Introducing PyGEOS

In this blogpost I present my new Python package: PyGEOS. PyGEOS (documentation) is a library that exposes geospatial operations from GEOS into Python. Arrays of geometries can be operated on with almost zero Python interpreter overhead, leading to performance increases of up to 100 times compared to current shapely or geopandas usage.

I aim to keep the API (and performance) of PyGEOS close to that of PostGIS: the de facto standard library of geospatial analysis on large datasets.

This work has been inspired by the efforts of Joris Van den Bossche and Matthew Rocklin on accelerating geopandas. I recommend reading their earlier blogposts on this subject:


Also, thanks Joris for combining efforts on turning PyGEOS into a mature project.


PyGEOS aims to provide vectorized geospatial operations to the Python ecosystem. “vectorized” means that the operations not only work on single geometry objects: they work on N-dimensional arrays in an elementwise fashion. A short example:

import pygeos
import numpy as np

points = [
    pygeos.Geometry("POINT (1 9)"),
    pygeos.Geometry("POINT (3 5)"),
    pygeos.Geometry("POINT (7 6)")
box =, 2, 7, 7)
pygeos.contains(box, points)
>>> array([False,  True, False])

Here, we computed whether the three points are contained in box in one go.

GEOS (Geometry Engine - Open Source)

PyGEOS merely wraps GEOS in Python. The core pygeos.Geometry object contains a C-pointer to the actual GEOSGeometry struct.


Working with raw C-pointers has a big advantage: there is no overhead from the Python interpreter when accessing the object. This is why PyGEOS is fast. The flip side is that memory leaks and segfaults are very easy to come by.

Garbage collecting

The pygeos.Geometry uses the Python internals to be able to clean the underlying GEOSGeometry when it is not used anymore. In general, each Python object keeps a reference count, which is increased when you make another reference (box2 = box), and decreased when the variable goes out of scope.

Whenever the reference count becomes zero, Python (more specifically: the garbage collector) automatically calls the deallocation method on pygeos.Geometry, which destroys the underlying GEOSGeometry. The bottomline is that once this is set up, we do need to worry about memory management anymore.

This was the first time I actually did something with the Python C-API. I recommend reading the Python docs or having a look at the PyGEOS source if you’re interested in how this works exactly.

NumPy ufuncs

The functions in PyGEOS are Numpy universal functions or ufuncs (further reading). This makes them array-aware and able to do all the broadcasting gymnastics you may know from NumPy. An example:

import pygeos
import numpy as np

# create a 5 boxes that have increasing x-coordinates
poly_x = np.array([ + i, 0, 10 + i, 10) for i in range(5)])
# create a 5 boxes that have increasing y-coordinates
poly_y = np.array([, 0 + i, 10, 10 + i) for i in range(5)])
# intersect all combinations
squares = pygeos.intersection(poly_x[:, np.newaxis], poly_y[np.newaxis, :])
# compute the areas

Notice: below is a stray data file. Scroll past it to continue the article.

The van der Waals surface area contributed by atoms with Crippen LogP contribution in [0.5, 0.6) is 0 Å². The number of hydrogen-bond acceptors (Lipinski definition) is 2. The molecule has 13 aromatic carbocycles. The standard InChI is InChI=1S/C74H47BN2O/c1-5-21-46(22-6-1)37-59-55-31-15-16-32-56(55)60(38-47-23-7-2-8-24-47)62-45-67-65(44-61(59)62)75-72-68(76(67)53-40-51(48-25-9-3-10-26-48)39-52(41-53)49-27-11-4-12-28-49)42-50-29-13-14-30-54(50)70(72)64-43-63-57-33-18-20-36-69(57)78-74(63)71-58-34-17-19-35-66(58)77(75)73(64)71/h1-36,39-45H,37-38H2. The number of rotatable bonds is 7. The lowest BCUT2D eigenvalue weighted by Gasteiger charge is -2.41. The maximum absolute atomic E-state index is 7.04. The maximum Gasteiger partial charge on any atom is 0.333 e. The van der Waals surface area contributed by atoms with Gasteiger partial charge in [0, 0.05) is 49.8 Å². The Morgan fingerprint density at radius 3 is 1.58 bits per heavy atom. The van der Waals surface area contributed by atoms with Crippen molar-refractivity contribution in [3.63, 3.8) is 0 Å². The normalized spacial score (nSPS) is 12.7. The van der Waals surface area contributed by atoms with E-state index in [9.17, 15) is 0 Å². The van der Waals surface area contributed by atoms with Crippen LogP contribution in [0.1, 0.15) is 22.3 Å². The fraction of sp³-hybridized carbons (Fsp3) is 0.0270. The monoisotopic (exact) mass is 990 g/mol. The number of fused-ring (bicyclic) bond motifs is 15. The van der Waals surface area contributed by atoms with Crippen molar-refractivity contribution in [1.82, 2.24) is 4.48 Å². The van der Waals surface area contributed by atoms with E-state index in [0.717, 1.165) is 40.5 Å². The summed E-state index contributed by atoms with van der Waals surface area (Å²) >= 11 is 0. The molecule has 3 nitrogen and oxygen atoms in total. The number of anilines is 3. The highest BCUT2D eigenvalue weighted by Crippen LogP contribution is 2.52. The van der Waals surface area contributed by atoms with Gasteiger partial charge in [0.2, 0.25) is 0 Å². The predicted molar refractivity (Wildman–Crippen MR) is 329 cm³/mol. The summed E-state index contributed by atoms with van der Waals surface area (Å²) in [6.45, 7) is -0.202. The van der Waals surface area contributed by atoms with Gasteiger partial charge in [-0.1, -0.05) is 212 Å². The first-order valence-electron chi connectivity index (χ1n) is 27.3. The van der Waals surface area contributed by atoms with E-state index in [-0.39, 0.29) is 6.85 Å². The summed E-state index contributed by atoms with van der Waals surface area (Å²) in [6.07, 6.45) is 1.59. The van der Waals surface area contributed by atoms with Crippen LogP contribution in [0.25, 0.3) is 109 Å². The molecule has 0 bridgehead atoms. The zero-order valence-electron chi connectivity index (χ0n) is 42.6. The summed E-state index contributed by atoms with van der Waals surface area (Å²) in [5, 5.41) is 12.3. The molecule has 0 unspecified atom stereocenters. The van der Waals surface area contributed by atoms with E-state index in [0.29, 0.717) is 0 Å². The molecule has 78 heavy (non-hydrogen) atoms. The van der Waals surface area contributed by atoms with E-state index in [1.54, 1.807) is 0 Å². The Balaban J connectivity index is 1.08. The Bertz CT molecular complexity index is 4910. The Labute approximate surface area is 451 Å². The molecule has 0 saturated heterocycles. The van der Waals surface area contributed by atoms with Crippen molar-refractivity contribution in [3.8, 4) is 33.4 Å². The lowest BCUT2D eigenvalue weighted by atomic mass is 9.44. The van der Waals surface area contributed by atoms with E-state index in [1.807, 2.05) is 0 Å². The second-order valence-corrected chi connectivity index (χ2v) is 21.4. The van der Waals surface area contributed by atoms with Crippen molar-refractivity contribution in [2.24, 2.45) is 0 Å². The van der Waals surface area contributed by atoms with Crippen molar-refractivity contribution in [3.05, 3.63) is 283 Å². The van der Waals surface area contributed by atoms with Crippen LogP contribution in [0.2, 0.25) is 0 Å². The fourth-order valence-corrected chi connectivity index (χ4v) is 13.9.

array([[100.,  90.,  80.,  70.,  60.],
       [ 90.,  81.,  72.,  63.,  54.],
       [ 80.,  72.,  64.,  56.,  48.],
       [ 70.,  63.,  56.,  49.,  42.],
       [ 60.,  54.,  48.,  42.,  36.]])

Reprojections using PyPROJ

PyGEOS provides a way to apply functions to coordinates directly. This can be used to translate, scale, or reproject you geometries. An example using pyproj to project a point from lat/lon to webmercator:

import pyproj

def transform(coords):
    x, y = pyproj.transform(
        pyproj.CRS("EPSG:4326"),  # WGS84 lat/lon
        pyproj.CRS("EPSG:3857"),  # webmercator
    return np.array([x, y]).T

pygeos.apply(pygeos.Geometry("POINT (5.2 52)"), transform)
<pygeos.Geometry POINT (5.79e+05 6.8e+06)>


PyGEOS adds almost no overhead on the underlying GEOS operations. As a demonstration, I compare performance with looping over shapely objects.

from shapely.geometry import Point, Polygon

points = [Point(i, i) for i in range(10000)]
poly = Polygon([(10, 10), (10, 100), (100, 100), (100, 10)])
%timeit [poly.contains(point) for point in points]
%timeit [poly.distance(point) for point in points]
28.9 ms ± 354 µs per loop (mean ± std. dev. of 7 runs, 10 loops each)
43.9 ms ± 551 µs per loop (mean ± std. dev. of 7 runs, 10 loops each)
points2 = pygeos.points(np.arange(10000), np.arange(10000))
poly2 = pygeos.polygons([(10, 10), (10, 100), (100, 100), (100, 10)])
%timeit pygeos.contains(poly2, points2)
%timeit pygeos.distance(poly2, points2)
212 µs ± 1.1 µs per loop (mean ± std. dev. of 7 runs, 1000 loops each)
10.1 ms ± 86.5 µs per loop (mean ± std. dev. of 7 runs, 100 loops each)

As you can see, the performance increase is significant: a factor 4 for distance and a whopping 136 for contains! Note that this example poses a very lightweight GEOS operation, in which case the Python overhead is the dominating factor. But still, the results show that PyGEOS’s approach to wrapping Geometry objects works. Please also refer to this blogpost to see that the reported performance is the same as the performance on geopandas’ Cython branch.


To summarize, PyGEOS provides performant geospatial operations using the familiar NumPy array interface.

Stuff we want to do in the future:

  • let geopandas make use of PyGEOS
  • possible integration with shapely
  • multithreading: release the GIL during GEOS operations for better performance
  • spatial joins using geospatial indexes
  • providing “prepared geometries” to increase performance when multiple predicates are applied on the same geometries
  • wrapping more GEOS functions
  • and more, see
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